Eleanor Harwood Gallery is thrilled to present The Space We Take, our seventh solo show with Paul Wackers.
The body of work in “The Space We Take” was painted during the pandemic. In his previous work, Wackers has often focused on interior spaces and still lifes. Interior scenes are not a new subject matter to him. However, the paintings in this body of work do have more longing and confusion in them, and a certain compression of space that offers both a sanctuary and an accounting of objects in his domestic sphere.
Having worked with Paul over the course of fifteen years we’ve seen shifts in color palettes and mark-making techniques. This body of work contains brighter colors than usual, more joyful and warm colors, a transformation that can be read as an artist replacing the vividness of external life, usually filled with friends and lived in-public, with adding color to his studio practice. What we have all lacked in saturation in our personal lives, he has painted in, both for himself, and for us.
The last body of work that had a similar shift in color was in “Slow Wave’, 2016. That body of work had more heat to the colors, a visualization of spending time traveling near the equator, and being influenced by a shift in climate and the aesthetics of objects in the various countries he traveled through. Paul’s interior palette, manifested in the works from 2020 and 2021 turn out to be radiant, perhaps in contrast to how he was actually feeling during an intense lock-down in New York City. He said that he had only shared fifteen meals with other people during all of the pandemic, many of those concentrated on a small trip to upstate New York. This detail is striking, people with children or housemates may have shared up to three meals a day together, a concentrated intimacy and frequency that was both lovely and maddening, and for those people without families or significant others, the pandemic was a social vacuum.
These paintings come from the end of the social spectrum populated with few other people. The painting “The Space We Take” has two plants growing side-by-side, situated in an alcove. They jockey for space, and somehow still thrive, not in the ground in soil, but grow in pots dependent on someone to water them. Nurture is necessary for all of us, be it water for plants, or contact for humans. The growing plants are a metaphor for the space we all need. The title of the painting and the show is active and somewhat abrasive. The “Space We Take” refers to the six feet of distance necessary for safety, the feeling of being forced to move off a sidewalk when someone maskless walks in your way, making it their space as you move aside. But it also points to the space we need to grow.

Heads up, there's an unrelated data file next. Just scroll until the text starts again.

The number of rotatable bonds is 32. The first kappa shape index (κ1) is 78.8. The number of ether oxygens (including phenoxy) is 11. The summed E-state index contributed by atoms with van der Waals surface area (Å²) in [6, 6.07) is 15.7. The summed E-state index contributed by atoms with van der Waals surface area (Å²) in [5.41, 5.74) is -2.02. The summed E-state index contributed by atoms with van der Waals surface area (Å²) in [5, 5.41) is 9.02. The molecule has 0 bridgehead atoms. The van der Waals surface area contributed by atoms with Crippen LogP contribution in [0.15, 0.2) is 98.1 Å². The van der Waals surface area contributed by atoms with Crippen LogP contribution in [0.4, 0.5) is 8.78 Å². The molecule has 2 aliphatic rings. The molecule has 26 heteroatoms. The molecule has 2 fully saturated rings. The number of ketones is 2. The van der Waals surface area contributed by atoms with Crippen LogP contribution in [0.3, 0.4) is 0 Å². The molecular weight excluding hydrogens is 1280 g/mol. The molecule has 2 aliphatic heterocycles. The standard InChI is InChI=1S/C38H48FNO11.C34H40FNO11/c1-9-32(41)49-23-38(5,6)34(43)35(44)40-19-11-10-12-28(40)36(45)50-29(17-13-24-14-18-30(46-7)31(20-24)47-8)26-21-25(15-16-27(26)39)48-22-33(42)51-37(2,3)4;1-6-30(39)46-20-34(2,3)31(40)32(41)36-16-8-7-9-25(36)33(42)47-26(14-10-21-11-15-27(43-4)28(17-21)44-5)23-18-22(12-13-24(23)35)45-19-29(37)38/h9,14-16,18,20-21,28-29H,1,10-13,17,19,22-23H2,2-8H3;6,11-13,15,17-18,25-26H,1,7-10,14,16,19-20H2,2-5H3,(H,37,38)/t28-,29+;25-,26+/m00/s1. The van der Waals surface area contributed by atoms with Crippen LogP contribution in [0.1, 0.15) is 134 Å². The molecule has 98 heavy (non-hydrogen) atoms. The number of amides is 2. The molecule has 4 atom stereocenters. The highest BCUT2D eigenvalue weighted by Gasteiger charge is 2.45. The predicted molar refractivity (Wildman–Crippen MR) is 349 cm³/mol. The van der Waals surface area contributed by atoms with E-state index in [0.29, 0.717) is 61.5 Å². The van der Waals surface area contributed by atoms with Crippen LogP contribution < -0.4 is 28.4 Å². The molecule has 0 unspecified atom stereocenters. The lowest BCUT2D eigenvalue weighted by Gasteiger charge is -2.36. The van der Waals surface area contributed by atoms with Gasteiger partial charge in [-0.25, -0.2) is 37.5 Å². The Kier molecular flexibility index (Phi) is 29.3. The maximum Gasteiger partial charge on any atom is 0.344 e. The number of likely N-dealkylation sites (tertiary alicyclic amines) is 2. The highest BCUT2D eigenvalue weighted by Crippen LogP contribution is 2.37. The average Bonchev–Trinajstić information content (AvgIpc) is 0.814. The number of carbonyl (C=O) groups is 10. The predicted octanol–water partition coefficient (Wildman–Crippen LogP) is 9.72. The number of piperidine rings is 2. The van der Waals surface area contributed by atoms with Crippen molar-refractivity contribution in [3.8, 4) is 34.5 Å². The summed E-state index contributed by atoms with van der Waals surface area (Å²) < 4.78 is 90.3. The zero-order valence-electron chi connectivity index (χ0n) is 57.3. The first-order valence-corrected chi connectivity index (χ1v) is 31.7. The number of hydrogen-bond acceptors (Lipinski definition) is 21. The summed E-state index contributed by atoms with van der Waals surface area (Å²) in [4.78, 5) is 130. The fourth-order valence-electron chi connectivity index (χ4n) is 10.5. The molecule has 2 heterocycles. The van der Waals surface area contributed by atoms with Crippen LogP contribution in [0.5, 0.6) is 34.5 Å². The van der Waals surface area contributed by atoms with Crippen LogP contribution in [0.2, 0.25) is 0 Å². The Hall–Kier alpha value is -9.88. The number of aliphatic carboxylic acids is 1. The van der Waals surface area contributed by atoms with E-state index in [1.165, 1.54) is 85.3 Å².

Wackers’ continued and deepened accounting of his personal space shows us someone making a safe space for themselves, but also being reminded how that space is precious and that what we do in it or with it matters.
About the Artist
Paul Wackers was born in New Haven, Connecticut in 1978. He received his MFA from San Francisco Art Institute, and BFA from Corcoran College of Art and Design in Washington, D.C. Some of Paul’s solo exhibitions include Narwhal Projects (Toronto, ON), Alice Gallery (Brussels, Belgium), Eleanor Harwood Gallery (San Francisco, CA) and Morgan Lehman Gallery (New York, NY). Paul has also been in several group and two-person shows, including exhibitions at New Image Art (Los Angeles, CA), Halsey McKay (East Hampton, NY), Frosch and Portmann (New York, NY), and Headlands Center for the Arts (Sausalito, CA). His work is in the MIMA Museum (Brussels, BE) and many prominent private and public collections, including Chevron Corporation, Fidelity Investments, Ellie Mae Corporate Collection and Stanford Children's Hospital. He also installed a large public mural on the James Hotel in New York City.
He received the Tournesol Painting Prize in 2008 with an awarded residency at the Headlands Center for the Arts (Marin County, CA), the NKDale Residency (Sunfjord, Norway), Encore (Brussels, BE), and an artist residency at the Byrdcliffe Colony (Woodstock, NY), and the Watershed Center for Ceramic Arts, (Portland, ME).
Paul Wackers has been exhibiting with Eleanor Harwood Gallery since 2006. He lives and works in New York City.